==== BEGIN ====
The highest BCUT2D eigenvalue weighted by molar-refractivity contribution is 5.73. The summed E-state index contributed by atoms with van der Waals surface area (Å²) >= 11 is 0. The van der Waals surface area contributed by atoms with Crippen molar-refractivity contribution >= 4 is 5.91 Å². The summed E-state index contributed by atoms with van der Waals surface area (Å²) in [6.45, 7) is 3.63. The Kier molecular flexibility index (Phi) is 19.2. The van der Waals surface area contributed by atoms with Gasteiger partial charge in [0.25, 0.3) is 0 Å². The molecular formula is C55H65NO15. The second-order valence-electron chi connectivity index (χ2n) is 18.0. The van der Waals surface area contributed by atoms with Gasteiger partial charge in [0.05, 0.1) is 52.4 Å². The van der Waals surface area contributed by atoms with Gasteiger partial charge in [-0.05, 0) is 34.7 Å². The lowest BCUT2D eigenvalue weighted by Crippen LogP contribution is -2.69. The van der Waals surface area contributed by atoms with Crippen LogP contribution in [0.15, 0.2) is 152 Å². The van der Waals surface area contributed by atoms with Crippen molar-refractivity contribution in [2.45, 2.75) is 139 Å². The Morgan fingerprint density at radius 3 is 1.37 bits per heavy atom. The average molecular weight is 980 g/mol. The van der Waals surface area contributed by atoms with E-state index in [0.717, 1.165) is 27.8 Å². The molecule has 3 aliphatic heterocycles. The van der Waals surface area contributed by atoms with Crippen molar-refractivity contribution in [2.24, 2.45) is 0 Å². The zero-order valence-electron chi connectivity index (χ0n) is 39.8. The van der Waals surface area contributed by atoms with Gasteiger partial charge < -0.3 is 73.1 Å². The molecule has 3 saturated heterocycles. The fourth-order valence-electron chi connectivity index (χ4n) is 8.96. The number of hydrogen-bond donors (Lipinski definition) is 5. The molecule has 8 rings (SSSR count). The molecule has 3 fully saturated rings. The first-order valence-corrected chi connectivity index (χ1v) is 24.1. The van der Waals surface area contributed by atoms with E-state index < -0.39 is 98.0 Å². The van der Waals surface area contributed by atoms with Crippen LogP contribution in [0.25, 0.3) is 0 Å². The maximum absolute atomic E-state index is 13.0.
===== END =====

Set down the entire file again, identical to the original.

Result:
The highest BCUT2D eigenvalue weighted by molar-refractivity contribution is 5.73. The summed E-state index contributed by atoms with van der Waals surface area (Å²) >= 11 is 0. The van der Waals surface area contributed by atoms with Crippen molar-refractivity contribution >= 4 is 5.91 Å². The summed E-state index contributed by atoms with van der Waals surface area (Å²) in [6.45, 7) is 3.63. The Kier molecular flexibility index (Phi) is 19.2. The van der Waals surface area contributed by atoms with Gasteiger partial charge in [0.25, 0.3) is 0 Å². The molecular formula is C55H65NO15. The second-order valence-electron chi connectivity index (χ2n) is 18.0. The van der Waals surface area contributed by atoms with Gasteiger partial charge in [0.05, 0.1) is 52.4 Å². The van der Waals surface area contributed by atoms with Gasteiger partial charge in [-0.05, 0) is 34.7 Å². The lowest BCUT2D eigenvalue weighted by Crippen LogP contribution is -2.69. The van der Waals surface area contributed by atoms with Crippen LogP contribution in [0.15, 0.2) is 152 Å². The van der Waals surface area contributed by atoms with Crippen molar-refractivity contribution in [2.45, 2.75) is 139 Å². The Morgan fingerprint density at radius 3 is 1.37 bits per heavy atom. The average molecular weight is 980 g/mol. The van der Waals surface area contributed by atoms with E-state index in [0.717, 1.165) is 27.8 Å². The molecule has 3 aliphatic heterocycles. The van der Waals surface area contributed by atoms with Crippen molar-refractivity contribution in [2.24, 2.45) is 0 Å². The zero-order valence-electron chi connectivity index (χ0n) is 39.8. The van der Waals surface area contributed by atoms with Gasteiger partial charge < -0.3 is 73.1 Å². The molecule has 3 saturated heterocycles. The fourth-order valence-electron chi connectivity index (χ4n) is 8.96. The number of hydrogen-bond donors (Lipinski definition) is 5. The molecule has 8 rings (SSSR count). The molecule has 3 fully saturated rings. The first-order valence-corrected chi connectivity index (χ1v) is 24.1. The van der Waals surface area contributed by atoms with E-state index < -0.39 is 98.0 Å². The van der Waals surface area contributed by atoms with Crippen LogP contribution in [0.25, 0.3) is 0 Å². The maximum absolute atomic E-state index is 13.0.